We Don’t Know What We Don’t Know

I began my study of the history of Christianity and the Church because I knew there was a serious gap in my understanding of how we got from the teachings of Jesus to the Christian doctrines and practices of today.  I know there are things I don’t know.  But I can’t know just what it is that I don’t know until I start to ask questions and conduct research.  This is a basic dilemma of life:  We don’t know what we don’t know.

This point was brought home to me last week.  I had occasion to be on the campus of a large, new Greek Orthodox church.  There were no services in progress, but I could see the beautiful building and look through the windows of the worship center to see the elaborate statuary, paintings and icons that are integral to Orthodox worship.  I realized that I know almost nothing about the Orthodox Church.  So I thought I would research that a bit, and then report here in a blog post.

The first thing I learned is that the Eastern Orthodox Church has a rich and complex history that goes all the way back to the apostles.  So now I know of another whole segment of Christian history that I don’t know.  That research is going to take considerable time, and I will strive to provide more information on this topic in a future post.

I am sure that as I continue to read and study and ask questions I will find many more areas of Christian history where I need to expand my understanding.  This is exciting!  There is so much that has been dysfunctional and disappointing in the Church over the years, but there is also much that is inspirational and uplifting as we learn how historical believers have lived out their faith in so many diverse regions, cultures and times.

I pledge to continue to share my findings with all of you.  And I hope that many of you will begin your own personal searches into the roots of today’s Christianity.

4 comments on “We Don’t Know What We Don’t Know

  1. rebelsprite says:

    There is a book I would recommend, if you haven’t already read it: “Becoming Orthodox” by Peter Gillquist. It’s about a group of Christians who have decided to find out more about the ancient church so that they can become it. I unexpectedly met one of the members of that group a few months ago – very interesting stories!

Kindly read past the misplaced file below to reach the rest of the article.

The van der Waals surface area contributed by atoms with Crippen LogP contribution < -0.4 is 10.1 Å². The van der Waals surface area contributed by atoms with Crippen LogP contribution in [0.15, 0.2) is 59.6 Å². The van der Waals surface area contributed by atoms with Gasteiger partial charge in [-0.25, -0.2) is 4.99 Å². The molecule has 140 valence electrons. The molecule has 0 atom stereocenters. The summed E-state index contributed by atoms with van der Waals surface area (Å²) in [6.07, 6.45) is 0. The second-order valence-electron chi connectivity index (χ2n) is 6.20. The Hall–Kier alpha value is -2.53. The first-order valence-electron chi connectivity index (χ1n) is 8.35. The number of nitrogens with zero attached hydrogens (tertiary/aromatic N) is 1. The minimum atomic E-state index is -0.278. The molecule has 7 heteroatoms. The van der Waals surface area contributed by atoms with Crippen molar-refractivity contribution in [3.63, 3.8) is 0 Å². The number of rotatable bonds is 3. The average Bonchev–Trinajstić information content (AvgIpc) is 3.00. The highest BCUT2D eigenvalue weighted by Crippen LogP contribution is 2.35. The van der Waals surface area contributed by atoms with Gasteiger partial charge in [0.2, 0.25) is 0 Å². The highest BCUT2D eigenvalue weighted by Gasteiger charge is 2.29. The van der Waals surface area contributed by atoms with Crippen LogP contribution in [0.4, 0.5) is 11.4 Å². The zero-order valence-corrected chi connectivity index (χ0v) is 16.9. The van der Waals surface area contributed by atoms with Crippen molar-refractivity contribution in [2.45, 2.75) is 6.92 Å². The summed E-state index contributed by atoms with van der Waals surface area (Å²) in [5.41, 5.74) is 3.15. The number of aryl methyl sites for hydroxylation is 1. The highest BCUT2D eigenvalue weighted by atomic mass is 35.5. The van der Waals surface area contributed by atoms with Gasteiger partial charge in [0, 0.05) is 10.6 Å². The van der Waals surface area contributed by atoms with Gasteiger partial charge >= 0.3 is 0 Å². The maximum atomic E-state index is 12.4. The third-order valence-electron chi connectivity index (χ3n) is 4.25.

2. Joey says:

    When I was a child, I remember visiting the local Greek Orthodox church on a school field trip; but I don’t remember learning much–if anything–about the beliefs taught there. (I did, however, learn that I loved baklava when we visited the local Greek bakery after leaving the church!)

    The oldest Greek Orthodox congregation in the western hemisphere is in New Orleans–Holy Trinity. Each May, Holy Trinity hosts a weekend-long Greek festival full of food, wine, crafts, and culture. One of the highlights of Greek Fest is the cathedral tour. Seeing all of the iconography and hearing the Greek chants is fascinating, but what’s more interesting is hearing the Dean explain some of the beliefs of Greek Orthodoxy–to a largely Catholic audience.

    • I would love to visit the Holy Trinity cathedral in NOLA sometime … especially at the Greek Fest! I have been reading the testimonies of people who have found that the iconography really helps them to focus on the meaning of their faith. I know that such images are often viewed with suspicion by mainstream Protestants, who often believe that they are “worshipped”. But I think they can have real value … especially if accompanied by appropriate teaching on their proper role in our spiritual lives.

      • Joey says:

        The Dean made mention of the fact that the icons are venerated. In the strictest sense, veneration is not worship; it is honor and reverence. I am sure there are adherents to the Orthodox tradition that confuse worship and veneration, but I agree that icons can be useful. I visited a Russian Orthodox cathedral in Tallinn, Estonia last year and was transported in my mind to another time. It was beautiful and mysterious and otherworldly–sort of like…God.

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